I am a loser.
To some of you, this admission will come as no surprise. You saw the big glasses I wore in junior high school and you knew.
To me, it was a startling revelation, one that I m reminded of every time my wife and I play the word game Boggle .
The rules of the game are simple: Shake a tray full of 16 letter dice so that they settle randomly into a grid. Then you have three minutes to form as many words as possible using letters that touch each other. We play until someone gets 100 points.
I have never beaten my wife at this. Ever. I ve become so obsessed with this that for the past month I ve insisted on playing almost nightly for at least an hour, even though I never come close to winning.
Do you know what it s like to live with that kind of consistent failure? In the world of great rivalries, it places me right alongside Wile E. Coyote, Captain Ahab, and anyone swimming against Michael Phelps.
Or better yet: it makes me the Washington Generals, the basketball team that hasn t beaten the Harlem Globetrotters since 1971.
It s been a few years since we won a game, admits John Ferrari, general manager of the squad that will have yet another chance to break its losing streak tonight at Anderson Arena in Bowling Green.
Since its creation in the early 50s, the team has lost more than 15,000 games. None of them was rigged, Mr. Ferrari says; the Generals just keep coming up short, sometimes by as little as one point.
The reality is that we have to play a really great team [but] there is no head hanging, feeling of inferiority, he told me. We go out there every single night with the idea that we will win this basketball game.
That is the same attitude I bring to my nightly Boggle battles, but as in the case of the Generals, it doesn t seem to matter. I always end up at a loss for words: While I m struggling to find something as short as cat (1 point) my wife is spelling high-scoring whoppers like flattens (11 points).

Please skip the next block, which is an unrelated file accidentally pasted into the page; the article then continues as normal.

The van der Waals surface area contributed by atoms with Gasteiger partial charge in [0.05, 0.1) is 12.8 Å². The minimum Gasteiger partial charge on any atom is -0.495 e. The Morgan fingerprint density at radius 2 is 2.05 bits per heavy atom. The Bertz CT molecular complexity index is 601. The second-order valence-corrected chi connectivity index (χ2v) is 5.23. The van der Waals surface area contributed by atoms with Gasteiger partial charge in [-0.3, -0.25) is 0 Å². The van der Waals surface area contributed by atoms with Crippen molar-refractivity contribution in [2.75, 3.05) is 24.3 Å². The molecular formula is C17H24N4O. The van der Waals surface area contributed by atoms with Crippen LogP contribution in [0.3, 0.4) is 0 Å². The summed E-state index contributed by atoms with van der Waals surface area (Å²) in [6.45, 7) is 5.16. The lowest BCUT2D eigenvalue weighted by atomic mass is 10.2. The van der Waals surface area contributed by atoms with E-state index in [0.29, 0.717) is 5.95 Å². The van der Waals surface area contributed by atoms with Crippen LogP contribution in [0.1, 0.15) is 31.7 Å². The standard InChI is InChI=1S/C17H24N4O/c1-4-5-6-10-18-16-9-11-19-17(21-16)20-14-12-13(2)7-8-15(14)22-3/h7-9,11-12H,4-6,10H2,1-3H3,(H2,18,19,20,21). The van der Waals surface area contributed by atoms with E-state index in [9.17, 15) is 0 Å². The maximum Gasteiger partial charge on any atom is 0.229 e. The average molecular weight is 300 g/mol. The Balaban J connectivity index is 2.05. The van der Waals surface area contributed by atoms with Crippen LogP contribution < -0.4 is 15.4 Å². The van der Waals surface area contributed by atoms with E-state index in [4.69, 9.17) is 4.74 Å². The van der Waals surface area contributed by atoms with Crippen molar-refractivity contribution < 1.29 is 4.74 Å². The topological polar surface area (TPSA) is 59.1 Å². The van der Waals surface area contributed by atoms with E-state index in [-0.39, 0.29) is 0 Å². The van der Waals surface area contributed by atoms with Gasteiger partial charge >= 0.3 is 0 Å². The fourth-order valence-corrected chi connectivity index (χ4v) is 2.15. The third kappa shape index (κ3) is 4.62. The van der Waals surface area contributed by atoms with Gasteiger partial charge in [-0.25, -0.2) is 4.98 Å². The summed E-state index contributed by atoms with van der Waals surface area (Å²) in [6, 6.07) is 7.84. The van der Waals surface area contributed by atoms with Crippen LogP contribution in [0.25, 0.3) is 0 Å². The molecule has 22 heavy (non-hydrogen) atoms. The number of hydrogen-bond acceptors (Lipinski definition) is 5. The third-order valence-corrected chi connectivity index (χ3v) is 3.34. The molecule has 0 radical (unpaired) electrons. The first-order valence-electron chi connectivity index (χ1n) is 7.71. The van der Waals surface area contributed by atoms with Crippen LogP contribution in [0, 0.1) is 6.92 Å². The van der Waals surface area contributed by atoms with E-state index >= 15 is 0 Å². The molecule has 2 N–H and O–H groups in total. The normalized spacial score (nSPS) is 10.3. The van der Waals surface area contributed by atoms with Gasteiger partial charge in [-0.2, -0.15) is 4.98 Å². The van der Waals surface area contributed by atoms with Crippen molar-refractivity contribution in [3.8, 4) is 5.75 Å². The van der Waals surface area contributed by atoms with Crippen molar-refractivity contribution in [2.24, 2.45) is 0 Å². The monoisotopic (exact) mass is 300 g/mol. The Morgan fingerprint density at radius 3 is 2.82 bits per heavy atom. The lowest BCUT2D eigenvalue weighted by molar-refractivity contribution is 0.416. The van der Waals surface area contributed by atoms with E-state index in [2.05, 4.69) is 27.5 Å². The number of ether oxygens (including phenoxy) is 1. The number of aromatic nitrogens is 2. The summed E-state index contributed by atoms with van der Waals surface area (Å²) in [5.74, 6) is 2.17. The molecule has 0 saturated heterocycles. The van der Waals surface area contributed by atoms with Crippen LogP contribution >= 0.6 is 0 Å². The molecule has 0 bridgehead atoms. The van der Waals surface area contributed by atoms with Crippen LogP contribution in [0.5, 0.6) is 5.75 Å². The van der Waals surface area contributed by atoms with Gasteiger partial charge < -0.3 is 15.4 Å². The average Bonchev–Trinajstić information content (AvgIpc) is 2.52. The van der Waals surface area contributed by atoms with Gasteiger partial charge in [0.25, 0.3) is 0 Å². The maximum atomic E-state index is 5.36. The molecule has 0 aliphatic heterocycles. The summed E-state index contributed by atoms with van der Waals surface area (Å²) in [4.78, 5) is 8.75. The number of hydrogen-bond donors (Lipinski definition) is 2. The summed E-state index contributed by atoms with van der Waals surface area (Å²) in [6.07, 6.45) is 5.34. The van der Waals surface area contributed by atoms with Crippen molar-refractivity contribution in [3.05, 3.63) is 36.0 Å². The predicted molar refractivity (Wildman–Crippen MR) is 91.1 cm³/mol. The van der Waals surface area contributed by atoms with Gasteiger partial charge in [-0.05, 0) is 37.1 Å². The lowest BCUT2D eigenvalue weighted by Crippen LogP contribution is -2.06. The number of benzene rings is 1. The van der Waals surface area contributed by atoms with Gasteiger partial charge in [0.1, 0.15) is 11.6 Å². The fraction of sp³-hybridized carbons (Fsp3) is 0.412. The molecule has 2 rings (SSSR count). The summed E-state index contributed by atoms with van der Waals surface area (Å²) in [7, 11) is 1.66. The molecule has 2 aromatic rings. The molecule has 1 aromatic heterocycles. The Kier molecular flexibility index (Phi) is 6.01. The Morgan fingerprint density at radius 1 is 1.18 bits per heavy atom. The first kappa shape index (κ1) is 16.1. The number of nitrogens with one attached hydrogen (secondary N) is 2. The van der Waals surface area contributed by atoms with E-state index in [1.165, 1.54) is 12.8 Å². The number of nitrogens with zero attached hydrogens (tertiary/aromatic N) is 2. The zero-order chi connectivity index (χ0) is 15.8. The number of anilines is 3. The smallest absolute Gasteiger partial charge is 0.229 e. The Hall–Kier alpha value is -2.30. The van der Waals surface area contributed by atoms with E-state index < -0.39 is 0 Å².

An experience like this is humbling and frustrating. I work with words for a living and was an English major in college. Surely, with a lot of practice, I could defeat my lovely wife even just once, maybe late at night when she s getting sleepy.
Things haven t played out that way. The interesting thing is that facing defeat after defeat after defeat has only deepened my resolve to keep playing. I half-expected to hate the game by now; instead, I ve become completely preoccupied with it.
When my wife comes home from work, I don t ask how her day was; I ask if she s ready to lose at Boggle. (She always replies with a polite: Sure. ) One night, determined to end her string of vocabulary beat-downs, I insisted that we play for three hours straight. It was a massacre.
Everyone must have something like this, right? Like my boss who can t seem to beat his wife at badminton. And yet many of us keep playing, even insist on it, despite the fact that it makes us perpetual losers. Why?
I won t deny that pride has something to do with it. I want to win at least once. So you could look at my mind-boggling quest here as a sad reflection of the American attitude that winning is everything. For all the talk of it s how you play the game, does anyone really believe that mantra if you never, ever win?
The Washington Generals do. They cherish the fact that they re playing a game they love, that they put forward maximum effort every night, and that they push their already great opponents to be better. Best of all, even in loss they always find hope.
Quite honestly, there s another game to play tomorrow, Mr. Ferrari said.
Of course, tomorrow s game probably won t be necessary for either of us. He s predicting a win tonight and so am I.
Contact Ryan E. Smith at:firstname.lastname@example.org or 419-724-6103
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